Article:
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Salient. Victoria University of Wellington Student's Newspaper. Volume 31, Number 1. March 3 1968

The Journal of Ocarina

The Journal of Ocarina

The Return of the Triboldies by Dennis List

18643. Two nights before last 1 was given a strange dream. I dreamt that our people left this dreary place and returned to their long-forgotten ancestral homeland. It was a warm and comfortable place; in the dream I was overwhelmed by sensations of greenness and of reddish-brownness. As soon as I woke I forgot exactly what had happened in the dream, except for a vision of a grey rectangular rock growing straight out from the earth. Somehow I knew that the following words were carved on the far side of it: "Rest in peace".

I have mentioned this dream to Cantilever, who became immediately enthusisatic. The words expressed on the opposite face of the rock, he said, symbolised the fate of our people: on the near face there is, by contrast, neither rest nor peace. He suggests that I should transform the dream into a poem, and present it at this week's festival.

I did so; the poem was received without great acclaim, but thoughtfully. After the festival, Sparadrap asked that the poem be read once more, to the remainder of the crowd. I felt greatly honoured by such a request from our oldest and wisest. After the reading (again received in silence) Sparadrap was helped into the tree, from where he addressed the several hundred gathered. He said: I have long thought in the manner of Ocarina's dream; last week. I myself dreamt that we were travelling towards our former home. There are none among us now who remember our flight and retreat to this desolate spot, but my great-great-grandfather's greatgrandfather's grandfather's father, among those gallant hundred and twenty three who arrived at the safety, though not the luxury, of this mean abode, spoke of our stay here as purely temporary. saying that we should return when we had gathered our wits, facilities, forces, consolidated our magic, and had been purified by our stay here.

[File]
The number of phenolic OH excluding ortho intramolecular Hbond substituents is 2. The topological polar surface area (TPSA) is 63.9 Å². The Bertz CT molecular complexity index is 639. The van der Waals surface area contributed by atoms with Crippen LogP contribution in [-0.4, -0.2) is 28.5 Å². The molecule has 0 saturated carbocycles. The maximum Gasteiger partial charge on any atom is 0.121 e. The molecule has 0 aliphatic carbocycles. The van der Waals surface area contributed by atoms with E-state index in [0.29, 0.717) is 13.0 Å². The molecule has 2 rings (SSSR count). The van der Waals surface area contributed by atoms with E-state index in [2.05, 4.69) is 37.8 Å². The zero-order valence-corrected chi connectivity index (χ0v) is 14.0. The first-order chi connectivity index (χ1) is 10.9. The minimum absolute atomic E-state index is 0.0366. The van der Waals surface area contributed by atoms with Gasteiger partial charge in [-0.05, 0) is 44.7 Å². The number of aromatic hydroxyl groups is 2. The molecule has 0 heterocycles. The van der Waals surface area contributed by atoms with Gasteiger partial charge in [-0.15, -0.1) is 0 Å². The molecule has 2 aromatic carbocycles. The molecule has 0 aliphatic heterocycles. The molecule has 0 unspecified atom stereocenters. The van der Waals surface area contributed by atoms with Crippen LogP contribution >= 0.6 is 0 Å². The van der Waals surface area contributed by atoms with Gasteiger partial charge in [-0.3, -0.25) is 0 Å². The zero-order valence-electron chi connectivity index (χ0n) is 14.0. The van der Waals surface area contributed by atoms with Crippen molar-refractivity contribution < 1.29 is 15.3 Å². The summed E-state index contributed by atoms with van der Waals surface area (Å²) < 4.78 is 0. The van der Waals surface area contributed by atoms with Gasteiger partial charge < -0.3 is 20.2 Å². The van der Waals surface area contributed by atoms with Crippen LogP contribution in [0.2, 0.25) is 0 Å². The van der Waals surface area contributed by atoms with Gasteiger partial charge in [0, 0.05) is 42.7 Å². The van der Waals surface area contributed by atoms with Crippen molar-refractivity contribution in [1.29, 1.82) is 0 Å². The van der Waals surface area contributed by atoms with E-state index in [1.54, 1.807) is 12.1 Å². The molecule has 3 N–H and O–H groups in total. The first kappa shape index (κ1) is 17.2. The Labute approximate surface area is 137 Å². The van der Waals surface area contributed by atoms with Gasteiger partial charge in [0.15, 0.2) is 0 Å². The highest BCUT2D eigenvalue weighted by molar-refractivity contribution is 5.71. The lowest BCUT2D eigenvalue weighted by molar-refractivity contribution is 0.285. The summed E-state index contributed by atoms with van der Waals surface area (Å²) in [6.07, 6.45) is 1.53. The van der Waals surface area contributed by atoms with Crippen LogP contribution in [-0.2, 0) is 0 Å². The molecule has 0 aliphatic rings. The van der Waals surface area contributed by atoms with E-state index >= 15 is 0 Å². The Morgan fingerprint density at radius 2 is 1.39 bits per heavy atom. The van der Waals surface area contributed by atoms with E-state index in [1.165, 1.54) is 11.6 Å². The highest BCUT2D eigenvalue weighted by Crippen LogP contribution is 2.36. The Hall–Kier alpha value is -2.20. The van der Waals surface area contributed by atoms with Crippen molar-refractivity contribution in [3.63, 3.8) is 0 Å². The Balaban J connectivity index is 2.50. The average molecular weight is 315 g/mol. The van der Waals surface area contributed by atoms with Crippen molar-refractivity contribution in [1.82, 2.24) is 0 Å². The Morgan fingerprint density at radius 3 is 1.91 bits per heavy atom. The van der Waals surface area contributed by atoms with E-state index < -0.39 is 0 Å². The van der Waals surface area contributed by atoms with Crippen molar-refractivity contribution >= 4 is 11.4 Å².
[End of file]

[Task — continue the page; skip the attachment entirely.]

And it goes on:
At this point a loud humming broke out as it showed its appreciation of the trouble Sparadrap took to speak.

18644. Over the last month or so there has been a veritable plethora of dreams concerning the land of our forebears. Some suspect a practical joke on the part of the philosophers, perhaps by means of Enur. Consequently there is talk of return; this of course swells every autumn; nobody looks forward to their enforced hibernation. Perhaps this year we shall go; the year before last it was only the death of Ockeghem that prevented us. and last year the early onset of winter. Sparadrap evidently thinks we shall leave; he has asked me to keep a record of events. Once more I am honoured.

18645. There has been a small earthquake. Many of us have been trapped in our caves. The moles are at the point of exhaustion, with boring away so much rock. It is feared that some of us are lost. It is generally agreed that this unfortunate event will settle all arguments about leaving: now we shall have to go: all our winter stores are lost in an abyss.